When Fed Chairman Jerome Powell first started using the word, it was meant to convey that officials were in no hurry to hike rates. As the situation evolved, it became a way for officials to express that they were in no hurry to cut them.

Now, “we haven’t heard them use the word patient nearly so often as they were one-and-a-half to two months ago,” House says.

If the Fed decides to avoid the word altogether next week, it’s going to be a clear signal that they’re no longer comfortable waiting and an adjustment is coming. And with the current outlook the way it is, it’s safe to infer that this adjustment won’t be a hike.

“You might instead see something along the lines of, they’re carefully monitoring global economic and financial conditions and will make adjustments accordingly and basically remove that patient word,” House says. “That would be a more clear sign of the chances of them moving soon is coming.”

That applies to both the press conference and the post-meeting statement. Since January, officials have included this sentence in its announcement immediately following their interest rate decision: “The Committee will be patient as it determines what future adjustments to the target range for the federal funds rate may be appropriate.” If the Fed gets rid of it, and instead replaces it with a sentence along those lines of “monitoring the global economic and financial conditions,” that’s going to be a meaningful distinction.

It would also be important if that statement is revised to reflect Powell’s June 4 remarks at a Fed conference in Chicago. Powell said the committee was monitoring the trade tensions closely and would “act as appropriate to sustain the expansion,” which was interpreted as leaving the door open to a cut.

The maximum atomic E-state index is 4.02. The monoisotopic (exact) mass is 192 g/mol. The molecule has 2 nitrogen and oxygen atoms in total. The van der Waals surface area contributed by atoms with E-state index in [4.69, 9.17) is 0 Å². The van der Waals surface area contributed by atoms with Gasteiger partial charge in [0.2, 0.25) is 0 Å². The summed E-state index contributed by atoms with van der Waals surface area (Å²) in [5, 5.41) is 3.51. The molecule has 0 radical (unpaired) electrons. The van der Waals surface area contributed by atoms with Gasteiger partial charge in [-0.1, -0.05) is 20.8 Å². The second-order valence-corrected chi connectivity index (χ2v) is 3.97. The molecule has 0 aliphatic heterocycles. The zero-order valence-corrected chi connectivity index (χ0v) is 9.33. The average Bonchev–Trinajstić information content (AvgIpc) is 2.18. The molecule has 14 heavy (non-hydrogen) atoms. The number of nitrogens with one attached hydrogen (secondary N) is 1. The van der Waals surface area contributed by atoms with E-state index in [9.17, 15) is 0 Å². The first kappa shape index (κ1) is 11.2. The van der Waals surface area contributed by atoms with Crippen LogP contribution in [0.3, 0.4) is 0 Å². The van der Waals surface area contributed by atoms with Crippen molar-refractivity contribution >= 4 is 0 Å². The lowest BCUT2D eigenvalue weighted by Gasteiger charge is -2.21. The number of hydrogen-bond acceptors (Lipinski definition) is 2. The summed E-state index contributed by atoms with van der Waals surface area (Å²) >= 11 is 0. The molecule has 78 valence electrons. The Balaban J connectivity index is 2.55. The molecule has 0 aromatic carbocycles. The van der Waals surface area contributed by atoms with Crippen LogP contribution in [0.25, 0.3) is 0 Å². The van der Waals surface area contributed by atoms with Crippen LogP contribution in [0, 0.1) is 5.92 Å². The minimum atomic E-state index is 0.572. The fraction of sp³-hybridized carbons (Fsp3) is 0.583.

But the Fed could also signal a cut is coming by talking about the economic outlook with a less favorable tone. Watch for the phrase “risks are tilted toward the downside,” says Richard Moody, senior vice president and chief economist at Regions Financial Corporation.

“They can pretty much make it implicit that their next move is going to be a cut without coming out and using those words,” Moody says.

3. Watch the dots

The Fed may also indicate its next move when it updates its dot plot. This chart shows Fed officials’ forecasts for where interest rates are expected to be over the next three years. Economists mostly pay attention to the dot in the middle (the median value) when trying to get a feel for the committee’s consensus view.

[READ: Everything you need to know about the Fed’s dot plot ]